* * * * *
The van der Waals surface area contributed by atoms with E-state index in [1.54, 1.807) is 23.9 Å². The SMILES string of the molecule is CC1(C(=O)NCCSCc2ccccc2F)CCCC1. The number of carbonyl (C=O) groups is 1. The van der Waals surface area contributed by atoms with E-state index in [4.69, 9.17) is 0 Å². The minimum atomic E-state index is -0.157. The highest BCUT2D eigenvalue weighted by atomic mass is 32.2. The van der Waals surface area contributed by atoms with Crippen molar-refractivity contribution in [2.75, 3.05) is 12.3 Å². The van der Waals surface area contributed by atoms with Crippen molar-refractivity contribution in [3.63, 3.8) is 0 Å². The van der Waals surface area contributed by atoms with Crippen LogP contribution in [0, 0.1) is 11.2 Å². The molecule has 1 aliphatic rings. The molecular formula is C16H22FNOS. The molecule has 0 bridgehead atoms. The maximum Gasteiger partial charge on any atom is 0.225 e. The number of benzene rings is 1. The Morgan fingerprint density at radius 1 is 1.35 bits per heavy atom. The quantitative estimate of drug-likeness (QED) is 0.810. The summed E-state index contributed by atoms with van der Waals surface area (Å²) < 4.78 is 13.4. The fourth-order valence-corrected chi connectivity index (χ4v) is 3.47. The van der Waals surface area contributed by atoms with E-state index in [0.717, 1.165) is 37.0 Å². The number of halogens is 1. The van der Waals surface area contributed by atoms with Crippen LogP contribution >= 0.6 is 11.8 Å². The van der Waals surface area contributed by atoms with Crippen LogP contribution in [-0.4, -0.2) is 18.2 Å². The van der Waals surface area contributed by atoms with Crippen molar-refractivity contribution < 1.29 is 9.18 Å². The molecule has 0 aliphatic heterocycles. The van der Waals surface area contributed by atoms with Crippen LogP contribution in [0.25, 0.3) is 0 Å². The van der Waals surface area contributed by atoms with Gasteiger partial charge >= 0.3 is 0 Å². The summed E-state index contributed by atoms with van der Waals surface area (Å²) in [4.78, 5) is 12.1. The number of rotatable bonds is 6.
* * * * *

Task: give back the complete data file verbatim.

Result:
The van der Waals surface area contributed by atoms with E-state index in [1.54, 1.807) is 23.9 Å². The SMILES string of the molecule is CC1(C(=O)NCCSCc2ccccc2F)CCCC1. The number of carbonyl (C=O) groups is 1. The van der Waals surface area contributed by atoms with E-state index in [4.69, 9.17) is 0 Å². The minimum atomic E-state index is -0.157. The highest BCUT2D eigenvalue weighted by atomic mass is 32.2. The van der Waals surface area contributed by atoms with Crippen molar-refractivity contribution in [2.75, 3.05) is 12.3 Å². The van der Waals surface area contributed by atoms with Crippen molar-refractivity contribution in [3.63, 3.8) is 0 Å². The van der Waals surface area contributed by atoms with Crippen LogP contribution in [0, 0.1) is 11.2 Å². The molecule has 1 aliphatic rings. The molecular formula is C16H22FNOS. The molecule has 0 bridgehead atoms. The maximum Gasteiger partial charge on any atom is 0.225 e. The number of benzene rings is 1. The Morgan fingerprint density at radius 1 is 1.35 bits per heavy atom. The quantitative estimate of drug-likeness (QED) is 0.810. The summed E-state index contributed by atoms with van der Waals surface area (Å²) < 4.78 is 13.4. The fourth-order valence-corrected chi connectivity index (χ4v) is 3.47. The van der Waals surface area contributed by atoms with E-state index in [0.717, 1.165) is 37.0 Å². The number of halogens is 1. The van der Waals surface area contributed by atoms with Crippen LogP contribution >= 0.6 is 11.8 Å². The van der Waals surface area contributed by atoms with Crippen LogP contribution in [-0.4, -0.2) is 18.2 Å². The van der Waals surface area contributed by atoms with Crippen molar-refractivity contribution < 1.29 is 9.18 Å². The molecule has 0 aliphatic heterocycles. The van der Waals surface area contributed by atoms with Crippen LogP contribution in [0.25, 0.3) is 0 Å². The van der Waals surface area contributed by atoms with Gasteiger partial charge >= 0.3 is 0 Å². The summed E-state index contributed by atoms with van der Waals surface area (Å²) in [4.78, 5) is 12.1. The number of rotatable bonds is 6.